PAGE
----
Radiation scare at Japan nuclear plant
Raytheon BBN Technologies To Protect Internet Comms For Military Abroad
Gilat Announces New Military Modem For Robust Tactical Satcom-On-The-Move
Advanced Emulation Accelerates Deployment Of Military Network Technologies
Tactical Communications Group Completes Deployment Of Ground Support Systems
Two Ariane 5 And One Soyuz Flights Are Now Being Prepared
ILS Protests Unfair Subsidies To Arianespace
SES And ILS Announce Launch Of SES-6 On ILS Proton In 2013
LockMary To Launch DigitalGlobe WorldView-3 Earth Imaging Satellite
GPS Mundi Releases Points Of Interest Files For Ten More Major Cities
LockMart GPS III Team Completes Key Flight Software Milestone
N. Korea rejects Seoul's plea to stop jamming signals
Rayonier's GIS Strengthens Asset Management Capability
Japan Airlines emerges from bankruptcy
Bombardier, COMAC team up to market, sell jetliners
China airlines to challenge EU carbon tax: report
Singapore Airlines to suspend half of Tokyo flights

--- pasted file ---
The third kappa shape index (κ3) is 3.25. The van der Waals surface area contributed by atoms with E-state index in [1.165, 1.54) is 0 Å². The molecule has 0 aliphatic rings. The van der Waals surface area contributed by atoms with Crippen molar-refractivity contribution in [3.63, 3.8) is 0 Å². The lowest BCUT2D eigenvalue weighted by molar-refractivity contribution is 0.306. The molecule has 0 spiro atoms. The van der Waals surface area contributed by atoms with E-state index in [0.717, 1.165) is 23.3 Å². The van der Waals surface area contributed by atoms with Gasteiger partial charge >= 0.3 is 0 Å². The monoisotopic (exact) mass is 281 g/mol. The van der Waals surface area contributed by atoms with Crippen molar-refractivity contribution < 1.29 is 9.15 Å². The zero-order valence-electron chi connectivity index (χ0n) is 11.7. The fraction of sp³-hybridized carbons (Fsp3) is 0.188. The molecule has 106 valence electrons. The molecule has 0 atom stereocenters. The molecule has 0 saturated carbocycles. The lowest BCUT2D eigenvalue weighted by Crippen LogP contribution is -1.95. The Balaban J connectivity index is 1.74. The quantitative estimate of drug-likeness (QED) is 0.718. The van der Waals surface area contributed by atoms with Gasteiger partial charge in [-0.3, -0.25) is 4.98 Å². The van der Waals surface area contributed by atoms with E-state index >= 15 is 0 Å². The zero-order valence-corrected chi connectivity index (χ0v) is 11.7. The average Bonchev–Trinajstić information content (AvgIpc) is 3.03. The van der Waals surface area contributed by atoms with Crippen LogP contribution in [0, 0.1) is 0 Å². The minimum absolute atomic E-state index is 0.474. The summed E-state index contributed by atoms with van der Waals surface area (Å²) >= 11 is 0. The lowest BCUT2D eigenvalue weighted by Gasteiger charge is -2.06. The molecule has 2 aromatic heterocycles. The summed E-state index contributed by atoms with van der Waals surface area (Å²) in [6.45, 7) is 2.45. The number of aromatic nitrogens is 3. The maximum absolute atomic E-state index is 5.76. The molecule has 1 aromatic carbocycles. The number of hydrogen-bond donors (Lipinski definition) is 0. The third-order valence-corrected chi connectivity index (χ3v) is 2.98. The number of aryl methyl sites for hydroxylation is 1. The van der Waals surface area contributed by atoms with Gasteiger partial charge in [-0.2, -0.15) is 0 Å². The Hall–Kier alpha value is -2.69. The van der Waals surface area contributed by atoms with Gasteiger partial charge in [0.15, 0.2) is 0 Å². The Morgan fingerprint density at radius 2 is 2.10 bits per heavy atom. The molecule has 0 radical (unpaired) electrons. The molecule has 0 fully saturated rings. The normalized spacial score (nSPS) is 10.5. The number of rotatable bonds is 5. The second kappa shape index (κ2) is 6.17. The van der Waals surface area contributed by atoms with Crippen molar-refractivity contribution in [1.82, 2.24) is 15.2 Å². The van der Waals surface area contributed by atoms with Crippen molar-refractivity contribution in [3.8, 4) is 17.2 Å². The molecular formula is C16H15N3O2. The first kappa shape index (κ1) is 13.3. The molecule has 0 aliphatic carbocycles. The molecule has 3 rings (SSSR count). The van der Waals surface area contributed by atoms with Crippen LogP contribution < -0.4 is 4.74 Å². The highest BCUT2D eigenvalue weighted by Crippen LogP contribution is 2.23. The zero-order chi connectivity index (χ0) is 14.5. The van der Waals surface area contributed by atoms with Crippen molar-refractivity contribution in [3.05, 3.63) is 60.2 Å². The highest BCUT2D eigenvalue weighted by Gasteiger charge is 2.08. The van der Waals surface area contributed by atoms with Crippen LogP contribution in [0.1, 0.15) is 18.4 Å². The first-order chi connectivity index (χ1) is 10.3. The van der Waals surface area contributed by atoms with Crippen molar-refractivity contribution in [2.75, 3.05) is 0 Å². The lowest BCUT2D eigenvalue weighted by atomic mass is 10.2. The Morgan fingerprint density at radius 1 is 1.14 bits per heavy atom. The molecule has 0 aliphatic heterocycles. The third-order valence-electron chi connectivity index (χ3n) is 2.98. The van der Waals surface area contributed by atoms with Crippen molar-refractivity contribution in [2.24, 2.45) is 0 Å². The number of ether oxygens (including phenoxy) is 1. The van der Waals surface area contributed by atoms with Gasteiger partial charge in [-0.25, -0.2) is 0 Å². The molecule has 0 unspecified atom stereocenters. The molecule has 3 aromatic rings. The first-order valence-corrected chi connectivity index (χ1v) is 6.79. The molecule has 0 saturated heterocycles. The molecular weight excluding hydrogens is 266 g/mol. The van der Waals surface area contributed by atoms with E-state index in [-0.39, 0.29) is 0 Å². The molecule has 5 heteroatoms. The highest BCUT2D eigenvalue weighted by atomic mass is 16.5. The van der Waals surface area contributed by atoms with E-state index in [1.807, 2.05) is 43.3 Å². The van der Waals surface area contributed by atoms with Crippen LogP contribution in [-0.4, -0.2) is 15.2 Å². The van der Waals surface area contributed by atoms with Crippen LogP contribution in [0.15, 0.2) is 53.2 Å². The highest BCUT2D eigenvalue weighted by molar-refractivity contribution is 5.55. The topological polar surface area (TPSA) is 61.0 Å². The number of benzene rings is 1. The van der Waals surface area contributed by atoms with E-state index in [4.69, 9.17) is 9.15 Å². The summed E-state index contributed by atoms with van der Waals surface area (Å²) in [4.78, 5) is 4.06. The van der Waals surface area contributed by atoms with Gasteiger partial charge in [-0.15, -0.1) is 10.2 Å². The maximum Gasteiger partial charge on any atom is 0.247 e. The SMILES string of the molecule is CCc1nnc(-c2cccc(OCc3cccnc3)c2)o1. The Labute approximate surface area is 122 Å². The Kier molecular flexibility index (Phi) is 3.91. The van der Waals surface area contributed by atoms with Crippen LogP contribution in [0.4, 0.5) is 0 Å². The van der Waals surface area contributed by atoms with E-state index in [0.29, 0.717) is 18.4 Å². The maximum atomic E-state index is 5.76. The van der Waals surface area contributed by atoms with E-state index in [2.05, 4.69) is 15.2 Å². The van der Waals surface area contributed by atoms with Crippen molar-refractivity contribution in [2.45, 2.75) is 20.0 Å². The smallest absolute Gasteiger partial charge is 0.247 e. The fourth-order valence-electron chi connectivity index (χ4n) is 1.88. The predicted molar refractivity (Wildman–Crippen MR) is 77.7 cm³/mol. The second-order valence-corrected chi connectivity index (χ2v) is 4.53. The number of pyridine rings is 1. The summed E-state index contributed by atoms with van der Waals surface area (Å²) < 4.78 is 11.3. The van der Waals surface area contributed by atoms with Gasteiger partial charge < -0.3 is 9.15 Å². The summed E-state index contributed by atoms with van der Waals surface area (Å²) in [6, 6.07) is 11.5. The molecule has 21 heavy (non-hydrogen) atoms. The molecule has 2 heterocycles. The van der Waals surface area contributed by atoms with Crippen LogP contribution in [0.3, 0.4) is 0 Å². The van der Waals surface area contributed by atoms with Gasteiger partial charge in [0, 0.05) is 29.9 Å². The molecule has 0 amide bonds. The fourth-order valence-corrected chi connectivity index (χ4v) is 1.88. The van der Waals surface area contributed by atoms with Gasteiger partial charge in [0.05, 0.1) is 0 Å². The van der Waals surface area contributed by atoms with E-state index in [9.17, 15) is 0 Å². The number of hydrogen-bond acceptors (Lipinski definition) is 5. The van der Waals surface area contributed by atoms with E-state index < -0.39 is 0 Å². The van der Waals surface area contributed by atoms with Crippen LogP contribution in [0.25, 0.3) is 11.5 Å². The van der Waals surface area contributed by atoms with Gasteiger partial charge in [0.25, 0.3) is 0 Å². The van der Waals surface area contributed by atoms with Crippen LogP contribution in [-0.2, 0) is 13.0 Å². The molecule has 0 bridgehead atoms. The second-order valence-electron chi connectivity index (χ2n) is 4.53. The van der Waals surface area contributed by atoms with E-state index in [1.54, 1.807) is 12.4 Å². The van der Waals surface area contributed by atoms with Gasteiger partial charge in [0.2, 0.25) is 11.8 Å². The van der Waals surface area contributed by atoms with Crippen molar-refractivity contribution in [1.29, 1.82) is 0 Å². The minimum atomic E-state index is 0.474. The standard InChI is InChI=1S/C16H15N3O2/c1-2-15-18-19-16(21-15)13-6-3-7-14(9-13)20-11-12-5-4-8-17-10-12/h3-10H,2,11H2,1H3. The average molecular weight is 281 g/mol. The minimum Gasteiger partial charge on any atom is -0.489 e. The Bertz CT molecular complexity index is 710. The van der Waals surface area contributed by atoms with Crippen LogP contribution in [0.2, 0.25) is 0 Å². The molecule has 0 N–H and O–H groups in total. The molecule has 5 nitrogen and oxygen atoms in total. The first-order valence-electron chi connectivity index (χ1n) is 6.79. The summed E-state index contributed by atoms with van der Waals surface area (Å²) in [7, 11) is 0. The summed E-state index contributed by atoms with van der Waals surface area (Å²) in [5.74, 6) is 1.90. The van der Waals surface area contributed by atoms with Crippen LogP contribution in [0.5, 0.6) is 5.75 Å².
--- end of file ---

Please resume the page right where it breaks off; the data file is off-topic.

Tiny 'On-Chip Detectors' Count Individual Photons
'Quantum' computers said a step closer
Pruned' Microchips Are Faster, Smaller, More Energy-Efficient
Silicon Spin Transistors Heat Up And Spins Last Longer
Secretary Salazar Charts Future For Landsat Satellite Program
Scanner eyes Earth's coastlines from space
Thirst For Knowledge: NASA Eyes World's Water
NASA Global Hawk Takes Earth's Temperature Over Pacific Ocean
Race to save oil slicked penguins on remote British island
EPA proposes 1st mercury emissions limits
Russian police search office of outspoken activist
China cleaning up 'jeans capital'
|The content herein, unless otherwise known to be public domain, are Copyright 1995-2010 - SpaceDaily. AFP and UPI Wire Stories are copyright Agence France-Presse and United Press International. ESA Portal Reports are copyright European Space Agency. All NASA sourced material is public domain. Additional copyrights may apply in whole or part to other bona fide parties. Advertising does not imply endorsement,agreement or approval of any opinions, statements or information provided by SpaceDaily on any Web page published or hosted by SpaceDaily. Privacy Statement|